<menu> element represents a list of commands or options that a user can choose from to perform an action or navigate to a different part of a website or application. It is typically used for presenting a menu of options that the user can interact with, such as a dropdown menu, context menu, or toolbar.
<menu> element can contain one or more
<li> (list item) elements that represent the individual options or commands. Each
<li> element can contain nested
<menu> elements to create submenus or hierarchical menus. The options within a
<menu> element can be activated through various means, such as keyboard shortcuts, mouse clicks, or touch gestures.
Here's an example of how to use the HTML
<body> <menu> <li><a href="#">File</a> <menu> <li><a href="#">New</a></li> <li><a href="#">Open</a></li> <li><a href="#">Save</a></li> </menu> </li> <li><a href="#">Edit</a> <menu> <li><a href="#">Cut</a></li> <li><a href="#">Copy</a></li> <li><a href="#">Paste</a></li> </menu> </li> <li><a href="#">View</a> <menu> <li><a href="#">Zoom In</a></li> <li><a href="#">Zoom Out</a></li> </menu> </li> </menu> </body>
In this example, we have a simple menu with three options: File, Edit, and View. Each option has its own submenu with additional options or commands. The
<menu> element contains a list of
<li> elements, which in turn contain the
<a> element used for the individual options or commands.
This element only includes the global attributes.
- Use the
<menu>element only for its intended purpose of representing a list of commands or options. Do not use it as a general-purpose list container.
- Use semantic HTML to make the menu accessible to all users. Use proper nesting and labeling of menu items to ensure that screen readers and other assistive technologies can interpret the menu structure correctly.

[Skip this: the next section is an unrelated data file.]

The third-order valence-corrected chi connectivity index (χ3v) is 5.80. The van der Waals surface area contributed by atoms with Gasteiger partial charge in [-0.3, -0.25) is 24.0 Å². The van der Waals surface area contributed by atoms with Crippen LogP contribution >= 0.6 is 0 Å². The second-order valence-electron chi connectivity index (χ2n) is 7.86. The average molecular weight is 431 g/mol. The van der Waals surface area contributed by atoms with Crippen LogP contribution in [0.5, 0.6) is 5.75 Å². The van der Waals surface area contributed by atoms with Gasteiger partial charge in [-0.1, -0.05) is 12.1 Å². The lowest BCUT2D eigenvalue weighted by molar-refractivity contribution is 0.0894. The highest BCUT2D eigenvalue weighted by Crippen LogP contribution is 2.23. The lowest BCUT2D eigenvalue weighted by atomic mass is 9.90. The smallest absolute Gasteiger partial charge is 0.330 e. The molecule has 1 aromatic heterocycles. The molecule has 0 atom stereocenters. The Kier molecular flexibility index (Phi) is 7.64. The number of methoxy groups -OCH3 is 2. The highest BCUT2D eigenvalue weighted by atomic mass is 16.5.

- Provide keyboard support for the menu. Ensure that users can navigate and activate menu items using only the keyboard.
- Use appropriate styling to make the menu easy to read and interact with. Use color, font, and spacing to make the menu items stand out, and ensure that hover and active states are clearly indicated.
- Keep the menu concise and organized. Limit the number of items in the menu, and use submenus or hierarchical menus to organize items if necessary.
- Test the menu on different devices and screen sizes to ensure that it works well on all platforms.
- Use proper nesting and labeling of menu items to ensure that screen readers and other assistive technologies can interpret the menu structure correctly. Provide descriptive labels that accurately describe the purpose of each menu item.
- Use ARIA attributes to provide additional information about the menu structure, such as
- Ensure that the menu can be navigated and activated using the keyboard alone. Use appropriate keyboard shortcuts and provide visual focus indicators to make it clear which menu item is currently selected.
- Ensure that the menu is operable by users with various disabilities. For example, users with motor disabilities may have difficulty with precise mouse movements, so the menu should be easy to use with a keyboard or other input device.
- Provide clear and concise instructions on how to use the menu, and ensure that they are easy to find and understand.
- Test the menu with various assistive technologies to ensure that it is accessible to all users, including those with visual impairments, cognitive disabilities, and motor disabilities.
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